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BMW i3 Range Going To 130 Miles On NEDC (+ Exclusive On Nissan’s Response)

Originally published on EV Obsession.

Update: this article has been updated to indicate that the 2017 i3 range estimate is based on the NEDC.

Jo Borras of sister site GAS2 has reported that the 2017 BMW i3 will have over 124 miles of range on the NEDC — up a solid 30% over its current range — with more details coming “by the end of the year.” (Note that the NEDC is much more lenient than the EPA when it comes to mileage ratings, so expect the new range to be considerably lower according to the EPA.)

Black & silver BMW i3 at EVS27 in Barcelona, Spain.(This image is available for republishing and even modification under a CC BY-SA license, with the key requirement being that credit be given to Zachary Shahan / EV Obsession / CleanTechnica, and that those links not be removed.)Interestingly, this matches very well with information I got from the Nissan rep who leaked to me that the 2017 LEAF would have 130 miles of range and the 2018 LEAF 150 miles. When I wrote that article, out of caution, I didn’t mention this bit, but it seems like I should now: the Nissan rep told me that the LEAF range increases were essentially to keep up with the BMW i3. I was a little bewildered when he told me this, because there had been no announcement that the i3 was going to get a range boost to 130 miles in the 2017 model, and not many people see the LEAF and i3 as competitors anyway.

In fact, at the time the BMW rep told me this, BMW had just announced that the 2016 i3 would be getting a range boost, one that was completely unspecified (7 miles? 30 miles? 100 miles?). And this followed news that the 2016 Nissan LEAF would have up to 107 miles of rated range.

This latest information from BMW hints at a couple of important things for me: 1) My Nissan source seems more credible now, which gives me more confidence in the claim that the 2017 LEAF will have 130 miles of range and the 2018 LEAF 150 miles (though, I’m still not assuming anything until there’s an official announcement), and 2) this seems to imply that the 2018 BMW i3 will itself have ~150 miles of range on the NEDC (assuming Nissan had enough knowledge to realize that it needed a 150-mile LEAF in the 2018 model year to “keep up with” BMW).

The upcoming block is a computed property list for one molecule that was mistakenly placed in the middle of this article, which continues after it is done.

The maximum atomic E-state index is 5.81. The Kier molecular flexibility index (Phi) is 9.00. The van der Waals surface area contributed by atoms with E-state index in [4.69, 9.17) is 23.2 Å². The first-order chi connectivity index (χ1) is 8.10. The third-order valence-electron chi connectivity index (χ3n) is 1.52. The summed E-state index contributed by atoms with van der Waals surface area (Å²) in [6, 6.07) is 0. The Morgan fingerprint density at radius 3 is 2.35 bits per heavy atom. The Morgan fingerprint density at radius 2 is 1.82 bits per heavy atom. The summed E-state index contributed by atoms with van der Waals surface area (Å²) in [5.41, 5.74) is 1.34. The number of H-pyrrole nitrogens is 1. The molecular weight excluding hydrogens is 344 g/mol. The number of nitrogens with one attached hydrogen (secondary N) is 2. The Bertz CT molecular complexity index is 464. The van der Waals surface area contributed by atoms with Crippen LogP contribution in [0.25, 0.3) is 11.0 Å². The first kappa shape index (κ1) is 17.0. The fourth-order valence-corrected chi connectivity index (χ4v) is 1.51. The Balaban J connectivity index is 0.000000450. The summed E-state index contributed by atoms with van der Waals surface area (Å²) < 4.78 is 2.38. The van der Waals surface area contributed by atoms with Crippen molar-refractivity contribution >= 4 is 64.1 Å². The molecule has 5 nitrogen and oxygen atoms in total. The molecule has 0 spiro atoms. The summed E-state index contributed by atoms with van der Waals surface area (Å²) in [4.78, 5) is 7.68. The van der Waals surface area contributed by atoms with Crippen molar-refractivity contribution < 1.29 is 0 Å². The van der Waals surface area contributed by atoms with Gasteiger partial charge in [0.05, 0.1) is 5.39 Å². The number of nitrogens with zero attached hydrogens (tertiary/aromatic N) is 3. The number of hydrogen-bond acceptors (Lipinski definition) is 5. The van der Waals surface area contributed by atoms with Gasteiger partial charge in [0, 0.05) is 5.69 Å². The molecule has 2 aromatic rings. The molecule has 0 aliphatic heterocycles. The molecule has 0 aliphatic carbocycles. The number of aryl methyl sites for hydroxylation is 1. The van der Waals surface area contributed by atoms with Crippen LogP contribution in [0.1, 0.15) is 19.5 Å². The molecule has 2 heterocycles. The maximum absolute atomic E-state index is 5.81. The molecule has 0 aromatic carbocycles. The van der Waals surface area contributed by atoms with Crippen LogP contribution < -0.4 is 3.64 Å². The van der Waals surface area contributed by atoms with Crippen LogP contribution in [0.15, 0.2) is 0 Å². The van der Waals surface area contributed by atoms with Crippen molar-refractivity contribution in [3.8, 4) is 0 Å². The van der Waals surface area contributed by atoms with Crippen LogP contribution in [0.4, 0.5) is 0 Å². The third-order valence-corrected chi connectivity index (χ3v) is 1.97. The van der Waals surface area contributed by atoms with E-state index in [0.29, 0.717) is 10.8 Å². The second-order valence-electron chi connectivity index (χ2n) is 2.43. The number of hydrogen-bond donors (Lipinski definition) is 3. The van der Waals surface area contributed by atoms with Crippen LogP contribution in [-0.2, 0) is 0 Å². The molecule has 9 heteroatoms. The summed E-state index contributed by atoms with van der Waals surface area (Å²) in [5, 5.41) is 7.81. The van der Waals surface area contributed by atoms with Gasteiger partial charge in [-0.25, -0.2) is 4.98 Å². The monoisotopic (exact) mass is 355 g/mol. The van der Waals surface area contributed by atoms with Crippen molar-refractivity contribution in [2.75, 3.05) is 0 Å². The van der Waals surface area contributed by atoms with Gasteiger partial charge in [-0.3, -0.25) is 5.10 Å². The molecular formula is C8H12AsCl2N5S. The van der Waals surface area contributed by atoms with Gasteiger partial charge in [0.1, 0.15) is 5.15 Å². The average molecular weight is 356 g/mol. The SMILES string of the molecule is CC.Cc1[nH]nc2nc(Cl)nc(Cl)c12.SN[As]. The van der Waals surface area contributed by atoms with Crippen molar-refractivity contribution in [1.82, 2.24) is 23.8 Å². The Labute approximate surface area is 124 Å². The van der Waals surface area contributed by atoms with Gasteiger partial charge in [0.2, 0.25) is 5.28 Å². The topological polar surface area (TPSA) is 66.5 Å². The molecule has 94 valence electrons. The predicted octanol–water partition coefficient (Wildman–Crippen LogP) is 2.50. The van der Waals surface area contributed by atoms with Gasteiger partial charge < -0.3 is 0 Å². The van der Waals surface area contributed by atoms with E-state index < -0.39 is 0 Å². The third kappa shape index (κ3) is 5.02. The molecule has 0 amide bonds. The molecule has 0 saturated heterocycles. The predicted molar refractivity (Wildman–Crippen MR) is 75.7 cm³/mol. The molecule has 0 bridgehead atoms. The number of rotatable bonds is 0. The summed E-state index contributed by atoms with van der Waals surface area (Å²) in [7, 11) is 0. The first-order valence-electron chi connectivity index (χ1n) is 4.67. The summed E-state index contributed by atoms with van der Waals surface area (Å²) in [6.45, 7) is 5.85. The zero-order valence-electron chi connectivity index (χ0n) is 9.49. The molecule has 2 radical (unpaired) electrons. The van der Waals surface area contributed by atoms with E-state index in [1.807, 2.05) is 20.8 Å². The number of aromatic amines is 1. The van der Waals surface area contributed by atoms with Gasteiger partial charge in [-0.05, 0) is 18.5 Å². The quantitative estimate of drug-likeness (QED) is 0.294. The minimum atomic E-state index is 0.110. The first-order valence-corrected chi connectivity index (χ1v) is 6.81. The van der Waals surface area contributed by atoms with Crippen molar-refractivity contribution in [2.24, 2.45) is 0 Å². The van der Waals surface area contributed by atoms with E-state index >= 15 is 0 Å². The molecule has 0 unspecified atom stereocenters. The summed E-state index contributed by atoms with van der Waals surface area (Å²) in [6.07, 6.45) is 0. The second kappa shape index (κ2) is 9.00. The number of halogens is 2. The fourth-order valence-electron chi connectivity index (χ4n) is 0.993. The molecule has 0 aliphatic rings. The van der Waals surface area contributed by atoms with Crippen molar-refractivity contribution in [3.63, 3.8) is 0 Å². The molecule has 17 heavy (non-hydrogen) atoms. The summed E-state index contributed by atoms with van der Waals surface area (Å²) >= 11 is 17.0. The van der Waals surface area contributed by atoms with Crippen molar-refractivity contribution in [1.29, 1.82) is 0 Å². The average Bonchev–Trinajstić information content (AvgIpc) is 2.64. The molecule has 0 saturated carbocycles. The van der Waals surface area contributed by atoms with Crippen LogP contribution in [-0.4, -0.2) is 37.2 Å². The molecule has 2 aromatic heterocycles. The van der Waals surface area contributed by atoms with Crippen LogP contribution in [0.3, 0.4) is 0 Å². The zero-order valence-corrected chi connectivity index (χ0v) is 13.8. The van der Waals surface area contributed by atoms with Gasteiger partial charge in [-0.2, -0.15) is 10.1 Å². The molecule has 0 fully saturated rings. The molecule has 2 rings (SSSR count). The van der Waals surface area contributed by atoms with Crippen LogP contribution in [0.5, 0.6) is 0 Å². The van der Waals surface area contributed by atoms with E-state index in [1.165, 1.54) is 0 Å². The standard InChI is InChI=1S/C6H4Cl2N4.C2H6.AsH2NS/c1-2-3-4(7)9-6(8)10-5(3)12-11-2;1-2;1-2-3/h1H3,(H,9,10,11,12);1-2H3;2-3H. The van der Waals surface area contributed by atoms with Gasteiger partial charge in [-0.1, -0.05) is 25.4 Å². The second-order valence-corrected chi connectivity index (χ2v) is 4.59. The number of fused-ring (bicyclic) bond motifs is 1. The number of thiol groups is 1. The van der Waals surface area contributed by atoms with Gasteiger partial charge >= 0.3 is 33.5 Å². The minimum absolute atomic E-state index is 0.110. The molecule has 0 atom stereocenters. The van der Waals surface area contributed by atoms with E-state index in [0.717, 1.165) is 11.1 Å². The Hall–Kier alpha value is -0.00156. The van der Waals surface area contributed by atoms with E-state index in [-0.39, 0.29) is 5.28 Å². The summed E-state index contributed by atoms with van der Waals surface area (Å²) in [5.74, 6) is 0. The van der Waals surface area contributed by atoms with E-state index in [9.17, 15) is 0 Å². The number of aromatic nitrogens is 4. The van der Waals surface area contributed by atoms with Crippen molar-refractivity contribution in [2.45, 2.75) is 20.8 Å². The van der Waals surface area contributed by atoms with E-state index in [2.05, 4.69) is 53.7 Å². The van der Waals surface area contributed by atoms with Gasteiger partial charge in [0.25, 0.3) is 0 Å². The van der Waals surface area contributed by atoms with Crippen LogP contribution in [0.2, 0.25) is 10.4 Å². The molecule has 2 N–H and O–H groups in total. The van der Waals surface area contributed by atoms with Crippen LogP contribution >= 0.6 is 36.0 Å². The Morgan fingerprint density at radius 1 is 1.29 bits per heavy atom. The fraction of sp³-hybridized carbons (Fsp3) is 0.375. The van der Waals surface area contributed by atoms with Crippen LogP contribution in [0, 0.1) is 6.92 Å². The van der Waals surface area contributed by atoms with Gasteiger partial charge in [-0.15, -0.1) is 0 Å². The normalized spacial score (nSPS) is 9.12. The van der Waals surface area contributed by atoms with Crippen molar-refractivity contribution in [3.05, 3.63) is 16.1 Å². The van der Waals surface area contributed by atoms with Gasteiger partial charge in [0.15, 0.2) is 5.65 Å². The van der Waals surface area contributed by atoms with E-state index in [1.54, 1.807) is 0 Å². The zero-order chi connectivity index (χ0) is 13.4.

Nissan LEAF mom 6 copyWhile plenty of Nissan LEAF buyers aren’t considering the BMW i3, and vice versa, if you think about how important more range is to buyers, you can see why Nissan would think it’s imperative to raise the range of the LEAF if BMW is raising the range of the i3 (and vice versa). There would be a clear and often strong incentive for potential LEAF buyers to pay more for an i3 if it had considerably more range (+ all that fun acceleration). Again, I’m not 100% certain this is the story, but the latest news from BMW precisely lines up with the leak I received.


 

All in all, I’m happy we have at least two (or 3?) conventional car manufacturers who are serious enough about being leaders in the EV transition to compete with each other on range… even if neither are yet ready to compete with Tesla (put out 200-mile EVs that can use a super-fast-charging network). While many people like to hate on all manufacturers other than Tesla, I think it’s important to remember that BMW and Nissan have put a great deal of money into their EV programs, built production EVs from the ground up, sell them in dozens of countries around the world, sell them all across the United States, offer good tradeoffs between range and price for many customers, and are apparently working to increase their EVs’ range to satisfy a lot more consumers.

Back to the BMW i3 itself, note that it accounted for 8.4% of BMW of North America’s passenger car sales in September, and is the 3rd-best-selling EV in the world since its launch (only trailing the Nissan LEAF and Tesla Model S, I presume). Furthermore, 80% of buyers are coming to the BMW brand for the first time. I imagine that has opened the eyes of more BMW executives, and as James wrote in an article published earlier today, “I’m guessing that the company is fairly happy with the investments that have been made.” Carmakers don’t like many things as much as conquest sales.

With GM planning to roll out a 200-mile Chevy Bolt across the US at the end of 2016, and a Tesla a >200-mile Model 3 at the end of 2017, Nissan and BMW still have a big challenge ahead of themselves if they want to attract more than a niche segment of the market to their electric cars in a year or two.

 
 
 
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Written By

Zach is tryin' to help society help itself one word at a time. He spends most of his time here on CleanTechnica as its director, chief editor, and CEO. Zach is recognized globally as an electric vehicle, solar energy, and energy storage expert. He has presented about cleantech at conferences in India, the UAE, Ukraine, Poland, Germany, the Netherlands, the USA, Canada, and Curaçao. Zach has long-term investments in Tesla [TSLA], NIO [NIO], Xpeng [XPEV], Ford [F], ChargePoint [CHPT], Amazon [AMZN], Piedmont Lithium [PLL], Lithium Americas [LAC], Albemarle Corporation [ALB], Nouveau Monde Graphite [NMGRF], Talon Metals [TLOFF], Arclight Clean Transition Corp [ACTC], and Starbucks [SBUX]. But he does not offer (explicitly or implicitly) investment advice of any sort.

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